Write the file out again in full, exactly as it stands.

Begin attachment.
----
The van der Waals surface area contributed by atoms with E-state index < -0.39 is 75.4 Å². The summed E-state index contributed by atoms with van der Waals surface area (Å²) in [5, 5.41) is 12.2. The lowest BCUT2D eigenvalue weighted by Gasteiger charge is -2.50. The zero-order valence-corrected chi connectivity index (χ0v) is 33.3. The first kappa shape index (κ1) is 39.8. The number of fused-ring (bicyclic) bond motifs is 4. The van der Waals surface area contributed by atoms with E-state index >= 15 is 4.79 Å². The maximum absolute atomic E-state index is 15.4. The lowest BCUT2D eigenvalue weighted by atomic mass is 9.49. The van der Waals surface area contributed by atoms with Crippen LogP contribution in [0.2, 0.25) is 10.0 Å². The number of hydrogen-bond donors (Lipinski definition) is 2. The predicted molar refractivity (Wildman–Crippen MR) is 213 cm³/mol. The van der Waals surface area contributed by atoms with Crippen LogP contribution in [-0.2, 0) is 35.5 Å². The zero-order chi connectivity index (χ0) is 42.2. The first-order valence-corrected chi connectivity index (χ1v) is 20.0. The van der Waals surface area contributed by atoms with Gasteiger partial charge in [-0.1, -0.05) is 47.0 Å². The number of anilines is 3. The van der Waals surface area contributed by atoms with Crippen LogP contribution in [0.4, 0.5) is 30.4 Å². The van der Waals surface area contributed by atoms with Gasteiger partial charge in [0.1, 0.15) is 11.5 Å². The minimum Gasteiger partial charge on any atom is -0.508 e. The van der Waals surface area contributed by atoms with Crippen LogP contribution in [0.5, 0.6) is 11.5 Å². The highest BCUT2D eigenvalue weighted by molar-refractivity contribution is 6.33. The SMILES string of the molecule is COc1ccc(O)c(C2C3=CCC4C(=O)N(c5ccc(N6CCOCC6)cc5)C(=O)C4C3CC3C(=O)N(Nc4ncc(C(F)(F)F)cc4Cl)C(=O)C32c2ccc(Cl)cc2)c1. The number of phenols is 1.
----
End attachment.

The van der Waals surface area contributed by atoms with E-state index < -0.39 is 75.4 Å². The summed E-state index contributed by atoms with van der Waals surface area (Å²) in [5, 5.41) is 12.2. The lowest BCUT2D eigenvalue weighted by Gasteiger charge is -2.50. The zero-order valence-corrected chi connectivity index (χ0v) is 33.3. The first kappa shape index (κ1) is 39.8. The number of fused-ring (bicyclic) bond motifs is 4. The van der Waals surface area contributed by atoms with E-state index >= 15 is 4.79 Å². The maximum absolute atomic E-state index is 15.4. The lowest BCUT2D eigenvalue weighted by atomic mass is 9.49. The van der Waals surface area contributed by atoms with Crippen LogP contribution in [0.2, 0.25) is 10.0 Å². The number of hydrogen-bond donors (Lipinski definition) is 2. The predicted molar refractivity (Wildman–Crippen MR) is 213 cm³/mol. The van der Waals surface area contributed by atoms with Crippen LogP contribution in [-0.2, 0) is 35.5 Å². The zero-order chi connectivity index (χ0) is 42.2. The first-order valence-corrected chi connectivity index (χ1v) is 20.0. The van der Waals surface area contributed by atoms with Gasteiger partial charge in [-0.1, -0.05) is 47.0 Å². The number of anilines is 3. The van der Waals surface area contributed by atoms with Crippen LogP contribution in [0.4, 0.5) is 30.4 Å². The van der Waals surface area contributed by atoms with Gasteiger partial charge in [0.1, 0.15) is 11.5 Å². The minimum Gasteiger partial charge on any atom is -0.508 e. The van der Waals surface area contributed by atoms with Crippen LogP contribution in [0.5, 0.6) is 11.5 Å². The highest BCUT2D eigenvalue weighted by molar-refractivity contribution is 6.33. The SMILES string of the molecule is COc1ccc(O)c(C2C3=CCC4C(=O)N(c5ccc(N6CCOCC6)cc5)C(=O)C4C3CC3C(=O)N(Nc4ncc(C(F)(F)F)cc4Cl)C(=O)C32c2ccc(Cl)cc2)c1. The number of phenols is 1.